A judge at each table writes tasting notes on a computer. Start off with the positive. Describe the appearance. Even if it tastes bad, it might look pleasant. Describe the smell. Describe the texture: is it crunchy? Is it sticky? How does it feel in the mouth? How long does the taste last? The words ‘uneven distribution’ take on significance. Woe betide the chocolate chip cookie that has all the chocolate chips clustered in one part of the cookie. We sniff, we nibble, we poke, we spread. We ask the kitchen for things to help us judge. I asked for a small glass of milk in which to scoop the dry muesli. You can ask for salt.
Every table has a wheel of flavours from flowery to fruity to woody and so on, very similar to the book ‘The Flavour Thesaurus’.
We are encouraged to be constructive with criticism. Even if the product does not get any stars, we make suggestions: ‘improve the quality of the nuts’ or ‘add a little salt’ or ‘this rose-scented spice mix does not actually taste of rose’ or ‘where are the poppy seeds’ about a biscuit that is described as possessing this ingredient. You can suggest more acidity, fat, sugar, spice.
Descriptions of products are often pretentious: everything is hand-done: ‘hand stirred’ ‘hand cooked’ ‘hand flavoured’; all butter, meat, cream and milk is ‘grass-fed’ or ‘pedigree’; quite pedestrian items are readily described as ‘unique’, ‘authentic’, ‘expertly infused’.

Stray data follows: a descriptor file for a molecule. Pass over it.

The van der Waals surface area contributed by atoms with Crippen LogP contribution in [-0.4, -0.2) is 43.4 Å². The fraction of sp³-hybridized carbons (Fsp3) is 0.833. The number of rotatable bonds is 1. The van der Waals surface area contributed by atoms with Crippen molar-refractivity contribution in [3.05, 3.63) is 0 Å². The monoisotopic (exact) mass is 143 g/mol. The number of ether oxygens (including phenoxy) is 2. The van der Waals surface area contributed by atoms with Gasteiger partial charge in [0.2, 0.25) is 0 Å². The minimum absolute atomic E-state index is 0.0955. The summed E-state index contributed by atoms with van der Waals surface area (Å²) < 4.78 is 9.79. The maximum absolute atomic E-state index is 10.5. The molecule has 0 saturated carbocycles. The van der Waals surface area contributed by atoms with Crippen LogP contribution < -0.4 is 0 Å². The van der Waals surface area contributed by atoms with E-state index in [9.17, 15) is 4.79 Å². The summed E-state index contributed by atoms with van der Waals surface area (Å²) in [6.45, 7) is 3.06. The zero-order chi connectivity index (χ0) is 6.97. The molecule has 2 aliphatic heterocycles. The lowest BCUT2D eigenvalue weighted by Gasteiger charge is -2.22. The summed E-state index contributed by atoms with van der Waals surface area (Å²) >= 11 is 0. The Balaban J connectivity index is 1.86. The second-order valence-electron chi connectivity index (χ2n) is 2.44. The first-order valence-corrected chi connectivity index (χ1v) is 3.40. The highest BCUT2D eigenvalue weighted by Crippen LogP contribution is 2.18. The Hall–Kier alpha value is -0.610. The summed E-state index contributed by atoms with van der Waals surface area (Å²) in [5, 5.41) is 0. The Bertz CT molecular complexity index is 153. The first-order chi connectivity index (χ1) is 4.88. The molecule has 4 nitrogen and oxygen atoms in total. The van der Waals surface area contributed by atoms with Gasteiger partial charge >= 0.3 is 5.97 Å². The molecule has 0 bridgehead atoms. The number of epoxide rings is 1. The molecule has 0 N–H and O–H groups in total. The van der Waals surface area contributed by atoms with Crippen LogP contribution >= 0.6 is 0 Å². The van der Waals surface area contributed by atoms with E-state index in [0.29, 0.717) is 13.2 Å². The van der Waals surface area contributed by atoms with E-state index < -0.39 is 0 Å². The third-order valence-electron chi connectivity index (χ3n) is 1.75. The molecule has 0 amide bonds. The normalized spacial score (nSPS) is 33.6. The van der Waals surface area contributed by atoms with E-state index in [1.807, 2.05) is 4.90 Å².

“Usually the more high-flown the description, the more disappointing the product,” sniffed one judge.
Every so often a jolly gentleman with an occasionally disapproving glare (when I was 15 minutes late one morning or when I asked if I could tweet) called Nick comes out to the middle of the floor and congratulates us judges on finding a new 3 star product. We all applaud when this happens. We feel ownership, to some extent, of the products’ success.
Over one afternoon there was a record-breaking 6 three star products. Last year 130 products were acclaimed as three star. Only a few become part of the World’s Top 50 food and drink products.
Despite our expertise, it’s generally very clear what is good and what is bad. Sometimes it’s hard to describe, but that is the nature of this job. Why is this pistachio ice cream superb, a three starrer, and this other one, also nice, but somehow without star quality. The differences are minuscule but at the same time astoundingly obvious.
Wandering around I noticed an enormous loaf of bread in a metal and fibreglass effigy outside the church. Only later did I discover that this was in front of a famous cobbled hill, Gold Hill, also known as ‘Hovis Hill’ where ‘Britain’s most popular television ad’ was filmed in 1973 by a young director Ridley Scott.
I’d always assumed the ad took place in Yorkshire because the voice over had a broad accent. It was a sepia tinged film of a cloth capped boy pushing his bike up a steep hill, delivering Hovis.
Here is a recent photo of the same hill: